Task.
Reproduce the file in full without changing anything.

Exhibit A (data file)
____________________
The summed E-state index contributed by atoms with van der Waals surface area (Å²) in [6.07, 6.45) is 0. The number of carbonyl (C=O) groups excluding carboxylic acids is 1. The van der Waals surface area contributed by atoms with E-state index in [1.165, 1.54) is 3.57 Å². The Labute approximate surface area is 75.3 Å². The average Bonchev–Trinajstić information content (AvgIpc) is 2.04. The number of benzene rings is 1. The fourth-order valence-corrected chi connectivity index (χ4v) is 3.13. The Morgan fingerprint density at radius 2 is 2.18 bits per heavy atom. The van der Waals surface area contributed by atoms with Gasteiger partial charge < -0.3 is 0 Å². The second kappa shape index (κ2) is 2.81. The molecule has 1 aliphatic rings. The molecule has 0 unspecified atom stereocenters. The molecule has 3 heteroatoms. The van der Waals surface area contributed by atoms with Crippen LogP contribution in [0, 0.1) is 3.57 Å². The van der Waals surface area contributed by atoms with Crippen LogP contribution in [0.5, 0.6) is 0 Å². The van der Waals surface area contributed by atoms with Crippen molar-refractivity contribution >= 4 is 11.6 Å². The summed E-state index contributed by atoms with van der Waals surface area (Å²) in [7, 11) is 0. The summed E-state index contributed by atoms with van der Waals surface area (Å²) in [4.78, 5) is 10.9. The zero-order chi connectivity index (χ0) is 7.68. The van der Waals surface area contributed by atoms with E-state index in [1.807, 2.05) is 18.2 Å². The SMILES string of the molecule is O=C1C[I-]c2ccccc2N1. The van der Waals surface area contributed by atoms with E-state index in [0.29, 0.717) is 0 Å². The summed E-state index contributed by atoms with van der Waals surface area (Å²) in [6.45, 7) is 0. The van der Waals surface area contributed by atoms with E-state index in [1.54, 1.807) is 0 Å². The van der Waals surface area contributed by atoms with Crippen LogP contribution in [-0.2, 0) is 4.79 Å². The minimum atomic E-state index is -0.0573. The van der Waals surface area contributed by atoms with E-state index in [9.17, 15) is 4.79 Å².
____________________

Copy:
The summed E-state index contributed by atoms with van der Waals surface area (Å²) in [6.07, 6.45) is 0. The number of carbonyl (C=O) groups excluding carboxylic acids is 1. The van der Waals surface area contributed by atoms with E-state index in [1.165, 1.54) is 3.57 Å². The Labute approximate surface area is 75.3 Å². The average Bonchev–Trinajstić information content (AvgIpc) is 2.04. The number of benzene rings is 1. The fourth-order valence-corrected chi connectivity index (χ4v) is 3.13. The Morgan fingerprint density at radius 2 is 2.18 bits per heavy atom. The van der Waals surface area contributed by atoms with Gasteiger partial charge < -0.3 is 0 Å². The second kappa shape index (κ2) is 2.81. The molecule has 1 aliphatic rings. The molecule has 0 unspecified atom stereocenters. The molecule has 3 heteroatoms. The van der Waals surface area contributed by atoms with Crippen LogP contribution in [0, 0.1) is 3.57 Å². The van der Waals surface area contributed by atoms with Crippen LogP contribution in [0.5, 0.6) is 0 Å². The van der Waals surface area contributed by atoms with Crippen molar-refractivity contribution >= 4 is 11.6 Å². The summed E-state index contributed by atoms with van der Waals surface area (Å²) in [7, 11) is 0. The summed E-state index contributed by atoms with van der Waals surface area (Å²) in [4.78, 5) is 10.9. The zero-order chi connectivity index (χ0) is 7.68. The van der Waals surface area contributed by atoms with E-state index in [1.807, 2.05) is 18.2 Å². The SMILES string of the molecule is O=C1C[I-]c2ccccc2N1. The van der Waals surface area contributed by atoms with E-state index in [0.29, 0.717) is 0 Å². The summed E-state index contributed by atoms with van der Waals surface area (Å²) in [6.45, 7) is 0. The van der Waals surface area contributed by atoms with E-state index in [1.54, 1.807) is 0 Å². The van der Waals surface area contributed by atoms with Crippen LogP contribution in [-0.2, 0) is 4.79 Å². The minimum atomic E-state index is -0.0573. The van der Waals surface area contributed by atoms with E-state index in [9.17, 15) is 4.79 Å².